A Fine Line

As home prices and inventory rise, declining 
affordability takes its toll on sales

Vic McDonald Market Watch

Inventory in the Coachella Valley rose to 5,116 units on March 1, the highest level since May 2011.


The median price per square foot in the Coachella Valley dropped $1 in February to $179 — a gain since last February of only 3.5 percent that punctuates the rapid deceleration of the double-digit gains of the last three years.

Only four local cities — Coachella (30.4 percent), Indian Wells (28.8 percent), Palm Springs (14.9 percent), and Desert Hot Springs (10 percent) — posted year-over-year double-digit home price increases.

In two cities — Indio and La Quinta — prices declined from the previous year.

Inventory is rising with the prices, affecting affordability and ultimately sales. Tight (and unnecessary) lending standards of the banks also affect sales, although Fannie Mae and Freddie Mac have been working hard to counteract and change this.

They have clarified for the banks the situations that could cause loan “put backs,” returning bad loans for which they felt the bank was responsible. They also created loan programs with low down payments to assist new home buyers who have been too hard-pressed financially to participate in the market.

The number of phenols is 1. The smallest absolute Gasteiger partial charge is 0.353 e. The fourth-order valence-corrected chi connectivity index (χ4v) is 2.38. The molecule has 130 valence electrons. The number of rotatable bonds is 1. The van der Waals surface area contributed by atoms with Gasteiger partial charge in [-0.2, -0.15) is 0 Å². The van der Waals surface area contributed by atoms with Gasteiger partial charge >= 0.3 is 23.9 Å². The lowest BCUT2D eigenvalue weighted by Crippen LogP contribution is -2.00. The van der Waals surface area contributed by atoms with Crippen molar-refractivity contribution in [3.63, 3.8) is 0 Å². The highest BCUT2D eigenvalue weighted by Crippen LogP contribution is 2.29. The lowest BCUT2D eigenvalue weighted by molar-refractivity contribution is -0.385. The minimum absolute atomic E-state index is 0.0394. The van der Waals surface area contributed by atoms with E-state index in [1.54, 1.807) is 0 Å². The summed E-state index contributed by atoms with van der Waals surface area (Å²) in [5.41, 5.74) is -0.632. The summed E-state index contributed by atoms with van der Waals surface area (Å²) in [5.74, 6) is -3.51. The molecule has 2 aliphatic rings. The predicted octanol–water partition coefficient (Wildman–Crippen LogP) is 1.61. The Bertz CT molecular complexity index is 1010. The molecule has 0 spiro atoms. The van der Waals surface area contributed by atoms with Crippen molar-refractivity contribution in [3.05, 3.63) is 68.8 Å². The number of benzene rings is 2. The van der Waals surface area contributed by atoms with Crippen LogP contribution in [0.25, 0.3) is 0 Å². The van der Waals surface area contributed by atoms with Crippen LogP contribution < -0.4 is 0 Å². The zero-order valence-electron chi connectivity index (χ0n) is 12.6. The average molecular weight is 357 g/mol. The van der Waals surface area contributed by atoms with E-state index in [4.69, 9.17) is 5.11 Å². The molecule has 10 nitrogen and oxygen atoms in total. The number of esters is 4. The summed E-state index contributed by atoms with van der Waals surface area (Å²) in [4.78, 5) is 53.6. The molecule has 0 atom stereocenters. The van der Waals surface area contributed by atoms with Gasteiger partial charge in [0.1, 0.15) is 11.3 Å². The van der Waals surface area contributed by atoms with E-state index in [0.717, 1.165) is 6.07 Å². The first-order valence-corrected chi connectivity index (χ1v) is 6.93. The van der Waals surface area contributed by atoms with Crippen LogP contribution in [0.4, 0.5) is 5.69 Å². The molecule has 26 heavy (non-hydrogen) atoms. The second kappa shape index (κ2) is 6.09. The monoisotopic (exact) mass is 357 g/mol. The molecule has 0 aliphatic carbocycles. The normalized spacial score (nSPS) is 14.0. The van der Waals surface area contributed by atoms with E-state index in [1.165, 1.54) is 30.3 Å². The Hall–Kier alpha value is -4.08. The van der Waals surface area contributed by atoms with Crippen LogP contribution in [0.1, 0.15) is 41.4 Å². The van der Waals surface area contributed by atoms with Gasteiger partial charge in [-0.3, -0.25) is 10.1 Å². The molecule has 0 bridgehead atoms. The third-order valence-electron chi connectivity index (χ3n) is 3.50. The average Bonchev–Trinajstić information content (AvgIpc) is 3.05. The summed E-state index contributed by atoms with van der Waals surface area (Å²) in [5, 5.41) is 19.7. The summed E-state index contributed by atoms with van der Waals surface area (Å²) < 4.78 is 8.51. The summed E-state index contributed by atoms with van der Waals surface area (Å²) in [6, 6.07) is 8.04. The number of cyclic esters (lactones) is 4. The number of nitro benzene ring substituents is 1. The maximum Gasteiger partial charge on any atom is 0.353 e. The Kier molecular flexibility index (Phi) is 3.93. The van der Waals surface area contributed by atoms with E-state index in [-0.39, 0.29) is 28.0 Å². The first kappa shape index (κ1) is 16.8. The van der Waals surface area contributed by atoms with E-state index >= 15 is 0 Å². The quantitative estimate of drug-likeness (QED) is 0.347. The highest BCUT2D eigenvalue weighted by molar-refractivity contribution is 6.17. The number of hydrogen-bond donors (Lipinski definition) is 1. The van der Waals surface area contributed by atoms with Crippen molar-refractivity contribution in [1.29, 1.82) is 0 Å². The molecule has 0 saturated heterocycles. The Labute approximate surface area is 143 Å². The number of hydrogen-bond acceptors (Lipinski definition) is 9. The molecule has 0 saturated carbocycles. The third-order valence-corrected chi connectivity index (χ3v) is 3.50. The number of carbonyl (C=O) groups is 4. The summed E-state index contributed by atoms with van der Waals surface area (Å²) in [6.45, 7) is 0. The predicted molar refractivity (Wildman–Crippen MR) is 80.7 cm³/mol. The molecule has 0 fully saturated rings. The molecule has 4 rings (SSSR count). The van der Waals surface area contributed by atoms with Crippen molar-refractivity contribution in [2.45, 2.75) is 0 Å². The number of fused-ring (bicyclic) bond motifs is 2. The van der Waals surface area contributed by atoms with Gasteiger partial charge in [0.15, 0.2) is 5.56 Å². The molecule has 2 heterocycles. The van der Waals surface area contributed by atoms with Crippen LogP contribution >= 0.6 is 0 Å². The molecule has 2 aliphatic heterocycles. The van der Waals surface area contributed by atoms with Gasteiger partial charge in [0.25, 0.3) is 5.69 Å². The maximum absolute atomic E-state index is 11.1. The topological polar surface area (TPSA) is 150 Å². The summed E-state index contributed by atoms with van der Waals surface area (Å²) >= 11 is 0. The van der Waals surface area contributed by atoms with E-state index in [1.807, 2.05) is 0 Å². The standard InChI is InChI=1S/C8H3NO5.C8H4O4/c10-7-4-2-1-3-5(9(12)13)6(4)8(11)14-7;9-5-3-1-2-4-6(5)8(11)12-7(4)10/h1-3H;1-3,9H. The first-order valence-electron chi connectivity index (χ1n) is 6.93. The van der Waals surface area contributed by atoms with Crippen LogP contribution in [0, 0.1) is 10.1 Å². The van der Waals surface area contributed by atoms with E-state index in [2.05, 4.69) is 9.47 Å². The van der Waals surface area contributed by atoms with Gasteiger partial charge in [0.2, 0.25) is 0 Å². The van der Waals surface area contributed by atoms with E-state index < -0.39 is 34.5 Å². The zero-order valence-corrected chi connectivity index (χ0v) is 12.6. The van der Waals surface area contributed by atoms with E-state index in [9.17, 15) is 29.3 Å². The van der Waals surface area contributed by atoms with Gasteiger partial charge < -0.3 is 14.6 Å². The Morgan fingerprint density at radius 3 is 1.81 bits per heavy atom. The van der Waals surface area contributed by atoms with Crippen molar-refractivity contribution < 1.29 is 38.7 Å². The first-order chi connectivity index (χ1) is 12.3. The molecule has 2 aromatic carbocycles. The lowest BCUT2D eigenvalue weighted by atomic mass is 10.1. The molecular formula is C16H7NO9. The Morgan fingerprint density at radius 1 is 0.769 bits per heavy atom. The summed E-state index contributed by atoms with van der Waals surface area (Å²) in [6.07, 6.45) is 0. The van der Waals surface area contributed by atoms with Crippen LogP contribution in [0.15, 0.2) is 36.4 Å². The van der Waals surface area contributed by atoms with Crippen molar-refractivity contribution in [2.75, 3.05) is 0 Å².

We’re uncertain if these efforts will loosen banks’ lending standards; it’s essentially a race against changing conditions. Months of sales — the number of months it would take to sell off the entire inventory at the current sales rate — rose to 7.3 in the Coachella Valley in February, which means more home buyers must qualify for loans to keep supply from eclipsing demand and forcing home prices down.


Up With Inventory

Average “days on the market,” which measures the time it takes to sell the average home in the Coachella Valley, is currently 97 days but rising.


Inventory rose to 5,116 units on March 1, the highest level since May 2011. Some of this is seasonal, but mostly represents a natural rise in the number of homes for sale due to high prices. People withheld selling during the low-price period of the housing crisis, and some of these homeowners — as well as early investors who have large price gains — are now coming to the market. We expect inventory to now decline as we go into the buying season.

A better way to measure the effects of rising inventory is to divide it by the current months of sales. Currently, the months of sales figure is 7.3 months — the highest ratio since April 2011. It is also above six months, the number often considered the dividing line between a buyer and a seller’s market. We expect this ratio to decline as we head into the active housing season.

Average “days on the market,” which measures the time it takes to sell the average home, is currently 97 days but rising. It generally lags “months of sales.” With rising months of sales, we expect days on the market to surpass 100 days relatively soon.

Vic Cooper and Mike McDonald are partners in Market Watch LLC, a nationally recognized real estate advisory firm that publishes The Desert Housing Report. www.marketwatchllc.com


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